Downtown Huntington, WV

Downtown Huntington, WV, at rush hour.

I flew into Huntington’s Tri-State Airport (HTS) on Saturday morning around 11 am, got my rental car, and headed to my hotel, the relatively new Hampton Inn.  My room wasn’t ready yet so I continued on into town to get some lunch, since the expo wasn’t open yet, either.  I went to Backyard Pizza, which supposedly has the best pizza in town, and ordered a large margarita pizza, with the thought that I’d have leftovers for Sunday after the race (since the Hampton Inn doesn’t have room service).  It was pretty good pizza, but had a rich, oily crust that most NY pizzas don’t have, so I was just barely able to stop myself from finishing the entire thing to save a couple slices for the next day.

 

I browsed a couple of stores to kill time, but overall the town was eerily deserted and I didn’t feel entirely comfortable walking around.  There was a big football game going on at that time, so I figured most people were there, but after the marathon I wonder if it’s just always semi-deserted.  Regardless, I drove to the expo to get my race packet and do some (totally-unnecessary-but-marathon-justified) shopping.

 

Long lines at the Marshall Marathon Expo

Long lines and not much else at the Marshall Marathon Expo

When I got to the expo it was already semi-chaotic.  There were huge lines and no signs or information on where runners should go, so there was overall confusion and sporadic line-hopping (the longer line was for the half marathon, the shorter line for the marathon, but I got a lot of dirty looks for switching to the end of the shorter line because people didn’t understand the difference).  There was also basically nothing to see or buy (one local store set up a small area with some t-shirts and gels, but that was it), so I left immediately after getting my race packet.  Shopping momentarily averted!

 

Shiny silver outfit for Marshall

Laying out my shiny silver outfit

To my delight, there was a CVS right next to the expo center so I shopped there for water and Pop Tarts (and nailpolish… did you know they make scented nailpolish now?  I can’t imagine that’s a good idea.).  I felt like there was nothing left to do but head back to the hotel, even if I still had to wait for my room.  Luckily, my room was ready early and I got settled in to a nice, clean room, where I spread out my supplies for the race and flipped through TV channels while carbo-loading (aka eating Kit Kats and Pop Tarts).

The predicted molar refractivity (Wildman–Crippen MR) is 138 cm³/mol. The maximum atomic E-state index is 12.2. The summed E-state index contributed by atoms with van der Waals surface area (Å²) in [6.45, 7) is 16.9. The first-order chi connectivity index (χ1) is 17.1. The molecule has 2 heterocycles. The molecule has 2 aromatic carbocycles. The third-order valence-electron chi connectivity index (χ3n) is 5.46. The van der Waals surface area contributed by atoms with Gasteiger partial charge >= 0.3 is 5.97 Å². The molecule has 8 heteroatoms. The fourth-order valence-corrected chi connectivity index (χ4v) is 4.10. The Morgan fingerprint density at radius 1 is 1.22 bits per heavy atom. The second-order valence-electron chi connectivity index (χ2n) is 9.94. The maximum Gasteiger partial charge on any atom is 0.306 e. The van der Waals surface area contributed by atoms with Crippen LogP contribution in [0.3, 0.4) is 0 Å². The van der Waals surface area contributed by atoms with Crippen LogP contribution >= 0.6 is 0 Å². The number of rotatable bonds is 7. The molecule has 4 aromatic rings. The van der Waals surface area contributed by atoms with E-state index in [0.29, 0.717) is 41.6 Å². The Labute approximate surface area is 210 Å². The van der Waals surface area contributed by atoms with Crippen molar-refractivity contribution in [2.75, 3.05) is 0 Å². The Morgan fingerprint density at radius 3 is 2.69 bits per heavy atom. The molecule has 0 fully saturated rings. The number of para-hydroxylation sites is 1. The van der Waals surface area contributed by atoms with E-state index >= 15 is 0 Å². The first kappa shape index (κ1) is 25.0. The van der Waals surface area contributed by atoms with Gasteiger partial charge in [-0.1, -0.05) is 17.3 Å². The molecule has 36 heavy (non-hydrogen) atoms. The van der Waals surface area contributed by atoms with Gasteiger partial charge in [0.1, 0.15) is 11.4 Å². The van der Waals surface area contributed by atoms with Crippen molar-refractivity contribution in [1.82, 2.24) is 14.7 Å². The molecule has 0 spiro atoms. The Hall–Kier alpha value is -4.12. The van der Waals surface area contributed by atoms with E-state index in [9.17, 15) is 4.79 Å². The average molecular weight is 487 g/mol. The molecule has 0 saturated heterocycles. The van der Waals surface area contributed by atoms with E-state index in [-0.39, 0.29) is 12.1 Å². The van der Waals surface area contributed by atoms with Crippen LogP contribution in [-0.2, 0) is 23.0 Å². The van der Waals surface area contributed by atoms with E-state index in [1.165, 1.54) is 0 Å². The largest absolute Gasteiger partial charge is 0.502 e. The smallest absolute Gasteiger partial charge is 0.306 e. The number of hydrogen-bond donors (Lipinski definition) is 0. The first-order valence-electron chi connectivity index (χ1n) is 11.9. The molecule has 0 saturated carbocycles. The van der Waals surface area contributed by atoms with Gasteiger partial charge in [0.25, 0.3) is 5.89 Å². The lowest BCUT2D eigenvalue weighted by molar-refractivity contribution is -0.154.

I wasn’t hungry for dinner but thought skipping it would set me up for problems the next day, so I walked across the parking lot to the Bob Evans for some chicken, potatoes, and dinner rolls bigger than my fist.  I noticed the Bob Evans’ brand butter packets were a mixture of butter and hydrogenated vegetable oil, so I saved them as future collectors’ items before heading back to my hotel for an early bedtime.

 

Marshall's football stadium open before the marathon

Marshall’s football stadium open before the marathon, huzzah!

I woke up screamingly early the next day so I could immediately pound some water to avoid my recent, consistent bathroom breaks during races (it worked!), and to give myself plenty of time to drive to the stadium and find parking.  I needn’t have worried, as it was a very simple drive back into town to the stadium, and parking was ample and obvious (at least it was until about 30 minutes before the race – after that it might have filled up).  The best part of the Marshall Marathon was the use of the facilities before the race.  They opened up the stadium so you could see the finish line on the field, and so you could wait in the covered hallways and use any of the bathrooms (there were at least three large bathrooms, so there were almost no lines and no need to use any of the porta potties – plus hot water at the sinks!).

 

The moderate weather at the start of the Marshall Marathon

The moderate weather at the start of the Marshall Marathon